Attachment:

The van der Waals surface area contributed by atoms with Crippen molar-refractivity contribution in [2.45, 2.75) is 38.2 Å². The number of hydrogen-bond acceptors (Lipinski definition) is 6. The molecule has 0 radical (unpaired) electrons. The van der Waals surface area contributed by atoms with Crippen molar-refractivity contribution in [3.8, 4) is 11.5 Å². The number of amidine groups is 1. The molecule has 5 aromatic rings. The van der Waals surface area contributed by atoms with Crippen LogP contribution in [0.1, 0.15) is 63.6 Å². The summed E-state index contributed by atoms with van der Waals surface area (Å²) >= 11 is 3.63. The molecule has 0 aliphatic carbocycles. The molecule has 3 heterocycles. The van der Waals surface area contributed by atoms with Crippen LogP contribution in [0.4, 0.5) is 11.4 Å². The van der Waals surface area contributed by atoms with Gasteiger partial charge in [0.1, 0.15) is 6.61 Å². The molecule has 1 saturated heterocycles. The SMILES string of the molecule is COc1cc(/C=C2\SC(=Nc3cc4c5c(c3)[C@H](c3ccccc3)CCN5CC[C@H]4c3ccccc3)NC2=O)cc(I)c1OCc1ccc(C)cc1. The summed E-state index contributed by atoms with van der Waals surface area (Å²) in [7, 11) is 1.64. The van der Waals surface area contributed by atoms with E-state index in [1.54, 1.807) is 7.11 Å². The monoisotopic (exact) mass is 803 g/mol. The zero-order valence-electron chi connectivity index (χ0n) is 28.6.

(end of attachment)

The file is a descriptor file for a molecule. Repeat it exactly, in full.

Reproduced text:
The van der Waals surface area contributed by atoms with Crippen molar-refractivity contribution in [2.45, 2.75) is 38.2 Å². The number of hydrogen-bond acceptors (Lipinski definition) is 6. The molecule has 0 radical (unpaired) electrons. The van der Waals surface area contributed by atoms with Crippen molar-refractivity contribution in [3.8, 4) is 11.5 Å². The number of amidine groups is 1. The molecule has 5 aromatic rings. The van der Waals surface area contributed by atoms with Crippen LogP contribution in [0.1, 0.15) is 63.6 Å². The summed E-state index contributed by atoms with van der Waals surface area (Å²) >= 11 is 3.63. The molecule has 0 aliphatic carbocycles. The molecule has 3 heterocycles. The van der Waals surface area contributed by atoms with Crippen LogP contribution in [0.4, 0.5) is 11.4 Å². The van der Waals surface area contributed by atoms with Gasteiger partial charge in [0.1, 0.15) is 6.61 Å². The molecule has 1 saturated heterocycles. The SMILES string of the molecule is COc1cc(/C=C2\SC(=Nc3cc4c5c(c3)[C@H](c3ccccc3)CCN5CC[C@H]4c3ccccc3)NC2=O)cc(I)c1OCc1ccc(C)cc1. The summed E-state index contributed by atoms with van der Waals surface area (Å²) in [7, 11) is 1.64. The van der Waals surface area contributed by atoms with E-state index in [1.54, 1.807) is 7.11 Å². The monoisotopic (exact) mass is 803 g/mol. The zero-order valence-electron chi connectivity index (χ0n) is 28.6.